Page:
Jessie D’Urso, Year 12, Nonsuch High School for Girls, Surrey
“In every moment of the day, in the middle of any day, I can become newly engaged with the world. Newly competent. There’s so much to discover!”
This quote conjures to mind someone brilliant: Darwin, Hawking or Einstein, plotting their radical theories. Yet these are not their words, but those of Sharman Apt, an ordinary person like you or I, whose latest exploits are unlikely to change the world. But in many ways, they will. She, like many, is a citizen scientist.
Citizen scientists are a global community of volunteers working on vital scientific studies around the world from home. Schoolchildren, parents, grandparents – anyone – can record, analyze, and classify data in ways algorithms and experts cannot. As put by Marc Kuchner from the project ‘Backyard Worlds’, ‘There’s still no replacement for the human eye’.
In 2007, astrophysicists at Oxford University faced a major problem. With millions of pictures of galaxies, which were essential for their research into stellar birth, they had no resources to classify them. As a solution, they created the online project Galaxy Zoo. This was one of the first projects to gather an online crowd to partake in an academic research study. A year later, over 50 million galaxy classifications had been made by dutiful citizen scientists, known fondly as ‘Zooites’. On 12th December 2009, the site morphed into the Zooniverse; a major citizen science platform with over 50 projects available today. Since 2009, over 2 million ‘Zooites’ have made 530,000,000 classifications with over 100 peer-reviewed papers published from data collected.
An internet search returns thousands of projects. These range from monitoring antibiotic resistance, recording climate history, tracking seal, pelican, and penguin populations, detecting earthquakes, searching for muons, categorizing whale song and spotting black holes. It would be a challenge to find an area of science which hasn’t been influenced by diligent citizen scientists.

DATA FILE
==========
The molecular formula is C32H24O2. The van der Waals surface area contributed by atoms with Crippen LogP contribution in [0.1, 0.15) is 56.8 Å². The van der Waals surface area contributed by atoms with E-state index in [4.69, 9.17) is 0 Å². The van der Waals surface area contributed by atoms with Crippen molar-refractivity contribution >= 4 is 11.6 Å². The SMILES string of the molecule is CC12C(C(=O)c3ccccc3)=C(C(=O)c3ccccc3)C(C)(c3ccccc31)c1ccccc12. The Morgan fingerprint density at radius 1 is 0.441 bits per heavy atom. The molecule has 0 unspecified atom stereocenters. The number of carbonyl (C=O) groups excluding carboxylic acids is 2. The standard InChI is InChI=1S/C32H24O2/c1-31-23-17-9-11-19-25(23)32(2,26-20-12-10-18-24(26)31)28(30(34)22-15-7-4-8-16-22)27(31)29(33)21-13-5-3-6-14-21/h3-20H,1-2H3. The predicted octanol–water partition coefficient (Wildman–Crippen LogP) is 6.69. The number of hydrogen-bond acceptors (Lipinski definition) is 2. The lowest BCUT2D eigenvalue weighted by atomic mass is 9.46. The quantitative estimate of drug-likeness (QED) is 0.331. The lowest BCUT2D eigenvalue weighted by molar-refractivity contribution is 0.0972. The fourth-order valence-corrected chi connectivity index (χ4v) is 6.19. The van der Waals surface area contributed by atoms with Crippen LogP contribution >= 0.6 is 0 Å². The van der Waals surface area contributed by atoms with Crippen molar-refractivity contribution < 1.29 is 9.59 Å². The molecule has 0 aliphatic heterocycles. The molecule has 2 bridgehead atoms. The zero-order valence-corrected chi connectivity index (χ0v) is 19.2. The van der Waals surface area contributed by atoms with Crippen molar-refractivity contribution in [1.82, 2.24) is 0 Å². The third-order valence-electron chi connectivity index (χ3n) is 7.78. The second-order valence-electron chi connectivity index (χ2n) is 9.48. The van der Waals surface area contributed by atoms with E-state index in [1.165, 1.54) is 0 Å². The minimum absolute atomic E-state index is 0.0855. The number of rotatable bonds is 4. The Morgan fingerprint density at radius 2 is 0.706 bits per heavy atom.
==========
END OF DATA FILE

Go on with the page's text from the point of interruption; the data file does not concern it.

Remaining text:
Stuck inside during lockdown, volunteers were able to record any coronavirus symptoms on the ‘C-19’ app. This allows statisticians, virologists, and epidemiologists to monitor coronavirus to learn more about its nature and how to contain it. ‘Foldit’ has proven to be a vital project during the pandemic. Volunteers are challenged to fold different antiviral protein patterns, giving an understanding of the structure, functions, and binding mechanisms of the Covid-19 pathogen. This is crucial work in finding a vaccine. Foldit was originally designed to help find cures for cancers, AIDS, and hosts of diseases, and has been both successful and useful for scientists. In 2011, participants solved the riddle of a complex HIV enzyme in three weeks.
Citizen science probes into realms that normal scientists have not. Using GalaxyZoo, Dutch school teacher Hanny van Arkel, discovered a glowing green gas cloud which no astronomer recognised. A long journey ensued to try to uncover its origins, even using the celebrated Hubble Space Telescope and global telescope network, but to no avail. Christened ‘Hanny’s voorwerp’, it appears as a bright blob next to the spiral galaxy IC2497 and several similar ‘voorwerps’ have been found since. People see what computers cannot, giving greater depths to research.
Even NASA uses citizen science in a variety of areas, including measuring pollution, asteroid hunting, classifying transits from the Kepler telescope, exploring the lunar surface, and helping plot safe routes for the Curiosity rover. These are no minor projects – these rovers and telescopes have billions of dollars, time and entire careers invested in them. Being trusted with them is a massive breakthrough for citizen scientists globally.
Citizen science breaks barriers between modern science and the public, allowing even the smallest child to begin what may become the love of their life. Inspiring means influencing or impelling. Contributing to something important inspires, giving rejuvenation of the scientific excitement and wonder. Citizens can have their discoveries published in journals alongside the world’s scientific leaders. Science has become the effort of everyone, not just specialists.
The most inspirational scientists surround us. Curious, willing to know more about the world; helping professionals build the bigger picture. Taking on the work of professionals as a hobby for the good of scientific progress, for simple pleasure. Working on all varieties of science to advance as a scientific community, not a community of scientists.
Runner-up for the Schools Science Writing Competition, Michaelmas Term, 2020
Image credit: Timon Studler via Unsplash